In his new film 42, writer-director Brian Helgeland accomplishes what Spike Lee and Robert Redford could not—bring the story of Jackie Robinson to the big screen. The film recounts Robinson becoming the first African-American to play in Major League Baseball. It follows Robinson from his days in the Negro Leagues to the end of his first season with the Brooklyn Dodgers.
For a filmmaker, Robinson’s story is shooting fish in a barrel, which makes one wonder why it has taken so long to get it off the ground. A good storyteller can make a boring story engaging. Robinson’s story is so compelling, one would have to be a horribly deficient filmmaker to muck it up. 42 is an entertaining, well-acted, and competent film, worth the price of admission. The baseball scenes are especially wonderful to watch. One feels the speed of pitches and we can actually see the movement on a curve ball. The film makes sure that the majority of famous events are retold, such as the time when Dodgers president Branch Rickey verbally berated Robinson with racial epithets in order to prepare him for the heckling and abuse he would receive for breaking the color barrier. Chadwick Boseman plays Robinson with a quiet dignity, always observing and wisely discerning when to take a risk. Harrison Ford gives the best performance of the film and his best performance in many years as Rickey. It is a joy to watch Ford take on a character. Some may find his acting a bit hammy and over the top, but from all accounts, Rickey was an over the top personality.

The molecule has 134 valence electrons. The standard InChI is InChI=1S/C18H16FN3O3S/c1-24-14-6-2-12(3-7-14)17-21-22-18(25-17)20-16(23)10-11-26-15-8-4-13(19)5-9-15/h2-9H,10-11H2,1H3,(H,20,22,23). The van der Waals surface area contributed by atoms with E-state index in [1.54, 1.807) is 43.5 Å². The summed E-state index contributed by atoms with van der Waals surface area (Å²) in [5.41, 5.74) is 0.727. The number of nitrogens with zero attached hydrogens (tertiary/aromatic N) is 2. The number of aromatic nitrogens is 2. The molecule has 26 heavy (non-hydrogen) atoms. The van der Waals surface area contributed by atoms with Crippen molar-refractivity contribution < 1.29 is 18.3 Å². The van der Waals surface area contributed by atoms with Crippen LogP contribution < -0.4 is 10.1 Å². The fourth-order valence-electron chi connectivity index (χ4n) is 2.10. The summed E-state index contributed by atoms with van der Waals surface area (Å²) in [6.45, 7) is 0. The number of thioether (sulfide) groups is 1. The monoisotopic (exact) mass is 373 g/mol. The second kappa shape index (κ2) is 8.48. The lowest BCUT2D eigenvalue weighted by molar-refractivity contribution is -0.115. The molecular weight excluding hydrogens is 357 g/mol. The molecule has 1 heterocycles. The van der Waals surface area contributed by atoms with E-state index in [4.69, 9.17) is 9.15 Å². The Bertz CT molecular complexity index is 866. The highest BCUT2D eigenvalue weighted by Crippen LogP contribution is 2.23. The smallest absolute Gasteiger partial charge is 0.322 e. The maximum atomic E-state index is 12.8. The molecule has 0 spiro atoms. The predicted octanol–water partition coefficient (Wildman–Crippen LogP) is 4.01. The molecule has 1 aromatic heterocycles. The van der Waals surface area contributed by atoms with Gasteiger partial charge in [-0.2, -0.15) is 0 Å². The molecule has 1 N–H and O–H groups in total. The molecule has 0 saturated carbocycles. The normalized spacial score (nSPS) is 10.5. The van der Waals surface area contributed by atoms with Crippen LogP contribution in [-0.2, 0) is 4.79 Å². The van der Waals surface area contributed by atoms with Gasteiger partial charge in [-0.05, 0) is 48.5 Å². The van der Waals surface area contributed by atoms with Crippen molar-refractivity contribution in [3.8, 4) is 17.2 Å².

42 is not, however, a very complex look at the events it portrays. It does more to honor the legend of Jackie Robinson than the man Jackie Robinson. We see Robinson push back against Jim Crow laws during his time with the Kansas City Monarchs. We see him take Rickey’s challenge to not fight back during his stint in triple-A and in his rookie season in 1947. We see how his character and on-field success win over his teammates who had petitioned to not play with an African-American, the skeptical white press, and the fans. But we do not see Robinson or his wife, Rachel (Nicole Beharie) change. All of the growth belongs to white characters and their growth is largely predictable. It seems no racist or prejudiced comment goes unrebuked by some more enlightened character.